In addition, intestinal biopsies were taken and were diagnosed blinded by two pathologists. The type and severity of inflammation were assessed on each section with hematoxylin & eosin staining. The site and intensity of expression of HSP70 expression were studied immunohistochemically.

Psychometric tools

We used the Greek standardized versions of three self-reported instruments frequently used in research concerning anxiety and depression in IBD patients [4]:

The STAI form consists of two 20-items questionnaires [25, 26]. The first questionnaire measures state anxiety, i.e. how the respondent “feels right now” meaning the time of completion. The second questionnaire measures trait anxiety, i.e. how the respondent generally feels. For each questionnaire, the scores range is 20–80. The cut-point for clinically significant anxiety is 39–40, scores > 54 are considered indicative of a mental disorder [27].

The ZDRS [28, 29] is a self-rating scale for the measurement of depression. It consists of 20 items that cover affective, psychological, and somatic symptoms. The respondent specifies the frequency with which the symptom is experienced (from 1 = little to 4 = most of the time) for the past several days. The minimum scores is 20 and the maximum score is 80. Scores > 50 indicate clinical depression.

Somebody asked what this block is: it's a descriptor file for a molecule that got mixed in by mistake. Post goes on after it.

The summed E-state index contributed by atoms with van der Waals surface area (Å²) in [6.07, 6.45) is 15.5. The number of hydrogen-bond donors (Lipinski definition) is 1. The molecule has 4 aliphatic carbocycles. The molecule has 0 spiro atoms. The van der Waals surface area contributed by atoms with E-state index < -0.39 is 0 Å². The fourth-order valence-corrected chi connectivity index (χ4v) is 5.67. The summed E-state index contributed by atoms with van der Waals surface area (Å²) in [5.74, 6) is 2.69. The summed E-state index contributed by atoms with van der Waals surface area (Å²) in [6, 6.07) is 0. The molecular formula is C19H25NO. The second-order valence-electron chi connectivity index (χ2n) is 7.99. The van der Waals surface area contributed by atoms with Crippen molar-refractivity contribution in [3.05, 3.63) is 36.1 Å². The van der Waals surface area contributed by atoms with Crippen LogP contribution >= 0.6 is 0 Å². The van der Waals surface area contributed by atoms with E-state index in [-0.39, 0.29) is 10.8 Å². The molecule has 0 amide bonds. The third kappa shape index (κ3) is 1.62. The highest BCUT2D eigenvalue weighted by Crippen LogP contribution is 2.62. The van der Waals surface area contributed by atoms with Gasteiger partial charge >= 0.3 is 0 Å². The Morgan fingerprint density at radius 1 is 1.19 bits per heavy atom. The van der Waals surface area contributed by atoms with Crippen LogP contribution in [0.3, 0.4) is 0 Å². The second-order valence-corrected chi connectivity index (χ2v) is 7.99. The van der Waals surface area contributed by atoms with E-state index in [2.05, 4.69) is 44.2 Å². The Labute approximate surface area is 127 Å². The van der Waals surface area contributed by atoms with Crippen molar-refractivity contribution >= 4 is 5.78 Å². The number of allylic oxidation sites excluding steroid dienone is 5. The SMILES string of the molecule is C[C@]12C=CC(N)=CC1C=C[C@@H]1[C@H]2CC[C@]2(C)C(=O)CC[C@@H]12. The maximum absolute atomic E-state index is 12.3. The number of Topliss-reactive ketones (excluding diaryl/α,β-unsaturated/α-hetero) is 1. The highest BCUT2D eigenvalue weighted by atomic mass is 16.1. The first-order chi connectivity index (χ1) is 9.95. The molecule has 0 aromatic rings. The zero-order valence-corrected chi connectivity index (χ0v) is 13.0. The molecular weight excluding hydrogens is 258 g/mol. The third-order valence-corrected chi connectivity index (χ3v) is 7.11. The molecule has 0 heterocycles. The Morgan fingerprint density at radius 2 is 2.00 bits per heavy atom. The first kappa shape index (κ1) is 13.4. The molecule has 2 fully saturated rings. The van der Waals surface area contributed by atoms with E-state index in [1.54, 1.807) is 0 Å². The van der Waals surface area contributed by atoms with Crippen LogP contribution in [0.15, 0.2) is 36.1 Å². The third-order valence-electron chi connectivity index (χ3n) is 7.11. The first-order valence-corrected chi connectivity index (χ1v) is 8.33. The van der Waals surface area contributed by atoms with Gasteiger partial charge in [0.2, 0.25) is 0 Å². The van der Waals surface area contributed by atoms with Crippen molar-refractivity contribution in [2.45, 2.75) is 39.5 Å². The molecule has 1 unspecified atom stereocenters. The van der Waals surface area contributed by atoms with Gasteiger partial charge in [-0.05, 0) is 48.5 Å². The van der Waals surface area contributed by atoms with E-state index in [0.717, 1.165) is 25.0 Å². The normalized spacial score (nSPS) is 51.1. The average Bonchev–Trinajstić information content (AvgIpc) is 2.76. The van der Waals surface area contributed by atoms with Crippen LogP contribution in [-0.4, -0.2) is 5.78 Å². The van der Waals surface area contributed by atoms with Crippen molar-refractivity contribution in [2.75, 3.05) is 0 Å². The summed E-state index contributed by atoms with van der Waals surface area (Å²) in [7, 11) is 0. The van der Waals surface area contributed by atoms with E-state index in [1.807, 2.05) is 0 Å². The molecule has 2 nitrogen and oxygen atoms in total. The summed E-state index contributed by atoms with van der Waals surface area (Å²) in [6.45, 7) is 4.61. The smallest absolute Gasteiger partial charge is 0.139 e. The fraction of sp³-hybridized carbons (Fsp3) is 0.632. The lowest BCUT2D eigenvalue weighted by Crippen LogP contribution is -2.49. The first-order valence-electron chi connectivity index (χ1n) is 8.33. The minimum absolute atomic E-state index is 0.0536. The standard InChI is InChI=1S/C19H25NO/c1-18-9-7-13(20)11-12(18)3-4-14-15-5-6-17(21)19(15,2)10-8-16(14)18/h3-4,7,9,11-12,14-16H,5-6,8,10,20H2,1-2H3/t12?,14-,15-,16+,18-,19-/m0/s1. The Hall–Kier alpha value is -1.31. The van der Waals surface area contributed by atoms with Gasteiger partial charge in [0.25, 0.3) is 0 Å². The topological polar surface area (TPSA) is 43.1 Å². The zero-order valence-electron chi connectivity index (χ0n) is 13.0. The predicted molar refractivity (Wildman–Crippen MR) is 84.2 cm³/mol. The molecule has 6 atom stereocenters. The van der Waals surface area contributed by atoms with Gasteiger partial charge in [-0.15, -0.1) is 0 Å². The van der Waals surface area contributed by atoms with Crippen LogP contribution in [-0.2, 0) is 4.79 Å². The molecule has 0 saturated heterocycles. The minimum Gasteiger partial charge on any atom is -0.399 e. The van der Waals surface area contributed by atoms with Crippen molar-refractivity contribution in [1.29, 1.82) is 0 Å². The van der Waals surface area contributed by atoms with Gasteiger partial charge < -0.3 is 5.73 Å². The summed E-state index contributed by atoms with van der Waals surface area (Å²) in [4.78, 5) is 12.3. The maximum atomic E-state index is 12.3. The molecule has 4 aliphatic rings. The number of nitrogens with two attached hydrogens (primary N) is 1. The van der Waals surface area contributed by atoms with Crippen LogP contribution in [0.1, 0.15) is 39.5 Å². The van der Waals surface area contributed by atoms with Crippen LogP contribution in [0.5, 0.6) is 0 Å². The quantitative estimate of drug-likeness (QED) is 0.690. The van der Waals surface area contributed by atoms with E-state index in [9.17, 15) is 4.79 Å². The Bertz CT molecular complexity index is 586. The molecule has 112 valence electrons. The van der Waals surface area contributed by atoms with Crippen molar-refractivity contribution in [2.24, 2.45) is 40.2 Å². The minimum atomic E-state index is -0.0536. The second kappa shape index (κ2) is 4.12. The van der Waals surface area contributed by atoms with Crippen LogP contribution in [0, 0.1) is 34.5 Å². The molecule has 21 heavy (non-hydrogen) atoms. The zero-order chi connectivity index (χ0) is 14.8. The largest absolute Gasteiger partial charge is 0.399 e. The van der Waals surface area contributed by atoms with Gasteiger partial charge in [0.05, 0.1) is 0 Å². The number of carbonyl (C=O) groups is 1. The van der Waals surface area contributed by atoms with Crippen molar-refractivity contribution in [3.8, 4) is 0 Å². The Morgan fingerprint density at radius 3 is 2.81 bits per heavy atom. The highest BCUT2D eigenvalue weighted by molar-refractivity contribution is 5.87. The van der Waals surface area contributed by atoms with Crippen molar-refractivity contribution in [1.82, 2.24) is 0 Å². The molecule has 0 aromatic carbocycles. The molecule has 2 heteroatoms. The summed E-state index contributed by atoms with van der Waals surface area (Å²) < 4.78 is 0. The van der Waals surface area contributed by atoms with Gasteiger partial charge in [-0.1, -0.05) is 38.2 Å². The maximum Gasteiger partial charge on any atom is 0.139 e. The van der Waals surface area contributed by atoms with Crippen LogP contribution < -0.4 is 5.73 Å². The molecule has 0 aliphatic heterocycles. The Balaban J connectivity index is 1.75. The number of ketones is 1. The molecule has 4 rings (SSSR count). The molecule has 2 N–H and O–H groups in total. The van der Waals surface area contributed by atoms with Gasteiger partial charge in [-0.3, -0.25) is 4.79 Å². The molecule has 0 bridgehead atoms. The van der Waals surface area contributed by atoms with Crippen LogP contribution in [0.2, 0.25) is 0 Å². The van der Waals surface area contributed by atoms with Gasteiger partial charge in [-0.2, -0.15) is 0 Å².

The HADS [30, 31] was developed to identify possible and probable cases of anxiety and depression among patients in non-psychiatry hospital clinics and has been extensively validated in chronic diseases including IBD [32]. The HADS consists of two subscales: the HA for anxiety, and the HD for depression. The minimum scores is 0 and the maximum score is 21. Scores >7 indicate “possible case”, and > 11 indicate “probable case”. The questionnaire asks how the respondent has been feeling during the past week.


Colonic biopsies were obtained from each anatomical site of the colon, during coloscopy. As control for the HSP70 monoclonal antibody, biopsies from the normal xcolon of patients with adenocarcinoma (resection margins with no presence of active inflammation, no polymorphonuclear cells, no histological abnormalities and more than 20 cm distance from the tumour), were used after informed consent. No psychometric questionnaires were given to adenocarcinoma patients.

The tissue was fixed in neutral buffered formalin. Sections were stained with hematoxylin & eosin. The severity of active disease was semiquantitatively assessed using an accepted scoring system ranging from 0–3 as well as the distinction between actively inflamed from uninvolved tissues, using a scoring system from 0 to 3 (0 = no activity, 1 = mild, 2 = moderate, 3 = severe) [33, 34].